I told the devotees that although they were not forbidden to follow the progression of events after the terrorist attack in America, which would surely dominate the news for weeks or even months to come, they should not become preoccupied with it. Their main meditation, as always, should be their devotional service. I especially requested them not to allow the news to become the only talk of the tour during the remaining few days. I didn't want to see them huddling in little groups discussing terrorism and watching the news on television every five minutes. The terrorist attack was a catastrophic event that would surely effect major changes in the world, but the sankirtan movement of Lord Caitanya was no less significant, in an auspicious way. Whereas catastrophes take lives in great numbers, the chanting of the holy names of the Lord saves lives in unlimited numbers. It is the panacea for all problems.
I was just concluding my remarks by saying that we were fortunate to have yet another chance to share the chanting of the holy name with people during the remaining two days of festivals when Nandini came in distraught and announced that, in sympathy with the people of America, the President of Poland had declared that the next two days would be official days of mourning in Poland — and that all public events of any nature were canceled. The room became quiet as all the devotees realized that our five-month tour had unceremoniously come to a sudden end.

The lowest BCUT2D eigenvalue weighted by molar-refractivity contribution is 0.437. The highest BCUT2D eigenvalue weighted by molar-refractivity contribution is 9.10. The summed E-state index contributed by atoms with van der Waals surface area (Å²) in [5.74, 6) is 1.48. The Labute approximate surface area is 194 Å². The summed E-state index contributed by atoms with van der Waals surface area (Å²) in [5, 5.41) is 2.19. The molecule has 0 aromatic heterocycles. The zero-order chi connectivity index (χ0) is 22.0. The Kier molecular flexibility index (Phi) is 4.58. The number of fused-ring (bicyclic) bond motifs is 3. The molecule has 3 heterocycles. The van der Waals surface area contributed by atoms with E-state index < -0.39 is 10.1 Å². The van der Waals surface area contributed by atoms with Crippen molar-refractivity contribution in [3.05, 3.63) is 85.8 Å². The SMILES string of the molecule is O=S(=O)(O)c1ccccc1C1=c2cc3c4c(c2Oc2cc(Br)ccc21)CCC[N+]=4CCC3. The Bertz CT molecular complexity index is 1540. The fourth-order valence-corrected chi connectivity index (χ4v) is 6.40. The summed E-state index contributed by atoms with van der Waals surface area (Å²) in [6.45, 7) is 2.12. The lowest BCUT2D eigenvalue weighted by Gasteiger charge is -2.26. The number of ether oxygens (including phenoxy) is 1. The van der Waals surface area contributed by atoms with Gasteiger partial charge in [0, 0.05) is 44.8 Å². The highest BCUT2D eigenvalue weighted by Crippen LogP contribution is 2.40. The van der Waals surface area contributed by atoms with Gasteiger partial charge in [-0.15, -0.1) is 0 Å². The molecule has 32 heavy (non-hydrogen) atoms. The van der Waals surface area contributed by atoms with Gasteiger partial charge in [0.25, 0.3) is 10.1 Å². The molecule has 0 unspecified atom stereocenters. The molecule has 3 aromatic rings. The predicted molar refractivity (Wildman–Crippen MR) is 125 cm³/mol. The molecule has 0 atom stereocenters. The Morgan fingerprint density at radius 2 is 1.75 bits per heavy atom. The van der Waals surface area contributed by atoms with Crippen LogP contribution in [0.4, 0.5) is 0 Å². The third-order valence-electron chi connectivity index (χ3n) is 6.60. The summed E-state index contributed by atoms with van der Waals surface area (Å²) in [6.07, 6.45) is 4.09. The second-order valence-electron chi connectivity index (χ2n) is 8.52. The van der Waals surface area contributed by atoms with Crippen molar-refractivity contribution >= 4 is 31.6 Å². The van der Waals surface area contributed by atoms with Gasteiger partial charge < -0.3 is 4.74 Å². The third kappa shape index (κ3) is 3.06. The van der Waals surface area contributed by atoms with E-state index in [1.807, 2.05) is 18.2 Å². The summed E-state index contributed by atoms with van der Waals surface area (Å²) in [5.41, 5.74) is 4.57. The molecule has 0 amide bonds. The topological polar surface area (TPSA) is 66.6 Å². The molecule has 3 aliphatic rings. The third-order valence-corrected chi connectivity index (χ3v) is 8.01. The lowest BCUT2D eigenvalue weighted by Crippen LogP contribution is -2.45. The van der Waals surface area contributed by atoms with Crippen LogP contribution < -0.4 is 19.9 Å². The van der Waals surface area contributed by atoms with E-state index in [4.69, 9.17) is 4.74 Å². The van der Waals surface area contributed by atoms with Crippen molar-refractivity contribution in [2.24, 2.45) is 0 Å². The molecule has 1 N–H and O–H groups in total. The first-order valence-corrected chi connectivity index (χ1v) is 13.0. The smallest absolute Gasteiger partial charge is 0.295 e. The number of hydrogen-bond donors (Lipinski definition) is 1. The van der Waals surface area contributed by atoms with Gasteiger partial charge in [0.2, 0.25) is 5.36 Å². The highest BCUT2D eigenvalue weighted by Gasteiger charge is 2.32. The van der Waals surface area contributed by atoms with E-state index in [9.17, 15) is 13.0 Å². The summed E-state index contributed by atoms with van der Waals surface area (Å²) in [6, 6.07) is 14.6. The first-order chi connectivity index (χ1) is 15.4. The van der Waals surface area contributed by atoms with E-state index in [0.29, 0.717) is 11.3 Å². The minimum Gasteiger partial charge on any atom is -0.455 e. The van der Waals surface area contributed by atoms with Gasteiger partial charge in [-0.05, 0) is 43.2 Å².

Three days later, after cleaning and packing our entire five tons of festival paraphernalia, we had a final festival just for the devotees, honoring their services during the past months. After some emotional farewells, everyone left in various buses to return to their respective homes and temples. As I got into my van to go, my driver, Radhe Syama, looked at me and said, "Guru Maharaja, you've been so busy that you haven't told me where you're going! What direction should I start driving in?"
I paused for a moment and then replied, "I suppose you can begin heading east toward Vrindavan."
Laughing, he said, "OK. I guess that means first of all heading north toward Warsaw."
As we drove off, I was caught between the pain of realizing that the tour was actually over and the ecstasy of going to the holy dhama. Trying to focus on Vrindavan, I closed my eyes and thought of what I would say to Srila Prabhupada when I got there. Each year upon arriving in Vrindavan, I first go to his samadhi and report to him the results of my year's preaching efforts. I decided I would simply repeat his own words when he learned that the land at Juhu Beach was won after a great struggle: "Srila Prabhupada," I would say, "it was a good fight."
It was a good fight, Srila Prabhupada, and for the most part we were victorious. In five months, literally hundreds of thousands of people attended our festivals. All of them heard the holy names, many took books, and many more enjoyed prasadam. And by the causeless mercy of Lord Caitanya, even our staunch opponents benefited by "unfavorably" uttering Lord Krsna's holy names! We offer all the results to your lotus feet and pray for more such service in the years to come. The recent tragic events in America will soon give rise to many such preaching opportunities, and as devotees of the Lord we must be prepared to meet the great challenges that lie ahead in this regard. Now, more than ever, people are aware of the temporary and miserable nature of this world. It is up us, your followers, Srila Prabhupada, to enlighten them about the actual solutions to such problems:
"...[By the devotees'] broadcasting the holy name and fame of the Supreme Lord, the polluted atmosphere of the world will change, and as a result of propagating transcendental literatures like Srimad-Bhagavatam, people will become sane in their transactions." [ SB. 1.5.11 purport]
© CHAKRA 25 September 2001